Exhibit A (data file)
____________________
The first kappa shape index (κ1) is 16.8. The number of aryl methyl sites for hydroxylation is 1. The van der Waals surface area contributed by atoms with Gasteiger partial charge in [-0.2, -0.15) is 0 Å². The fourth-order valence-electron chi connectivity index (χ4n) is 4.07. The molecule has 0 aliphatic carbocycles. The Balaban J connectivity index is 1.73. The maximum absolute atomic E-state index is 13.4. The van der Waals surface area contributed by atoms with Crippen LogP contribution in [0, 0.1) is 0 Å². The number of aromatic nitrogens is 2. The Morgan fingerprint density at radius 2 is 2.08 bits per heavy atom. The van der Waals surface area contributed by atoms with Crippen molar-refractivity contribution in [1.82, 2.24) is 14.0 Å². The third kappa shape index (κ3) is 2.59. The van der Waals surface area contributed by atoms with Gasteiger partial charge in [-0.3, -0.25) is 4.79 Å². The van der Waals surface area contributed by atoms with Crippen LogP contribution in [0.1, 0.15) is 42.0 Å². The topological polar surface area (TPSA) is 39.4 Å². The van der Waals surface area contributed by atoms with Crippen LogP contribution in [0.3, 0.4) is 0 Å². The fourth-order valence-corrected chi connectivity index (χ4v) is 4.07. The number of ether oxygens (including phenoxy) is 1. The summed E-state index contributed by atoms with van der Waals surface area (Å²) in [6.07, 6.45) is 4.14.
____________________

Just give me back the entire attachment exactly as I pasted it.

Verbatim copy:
The first kappa shape index (κ1) is 16.8. The number of aryl methyl sites for hydroxylation is 1. The van der Waals surface area contributed by atoms with Gasteiger partial charge in [-0.2, -0.15) is 0 Å². The fourth-order valence-electron chi connectivity index (χ4n) is 4.07. The molecule has 0 aliphatic carbocycles. The Balaban J connectivity index is 1.73. The maximum absolute atomic E-state index is 13.4. The van der Waals surface area contributed by atoms with Crippen LogP contribution in [0, 0.1) is 0 Å². The number of aromatic nitrogens is 2. The Morgan fingerprint density at radius 2 is 2.08 bits per heavy atom. The van der Waals surface area contributed by atoms with Crippen molar-refractivity contribution in [1.82, 2.24) is 14.0 Å². The third kappa shape index (κ3) is 2.59. The van der Waals surface area contributed by atoms with Gasteiger partial charge in [-0.3, -0.25) is 4.79 Å². The van der Waals surface area contributed by atoms with Crippen LogP contribution in [0.1, 0.15) is 42.0 Å². The topological polar surface area (TPSA) is 39.4 Å². The van der Waals surface area contributed by atoms with Crippen LogP contribution in [0.3, 0.4) is 0 Å². The fourth-order valence-corrected chi connectivity index (χ4v) is 4.07. The number of ether oxygens (including phenoxy) is 1. The summed E-state index contributed by atoms with van der Waals surface area (Å²) in [6.07, 6.45) is 4.14.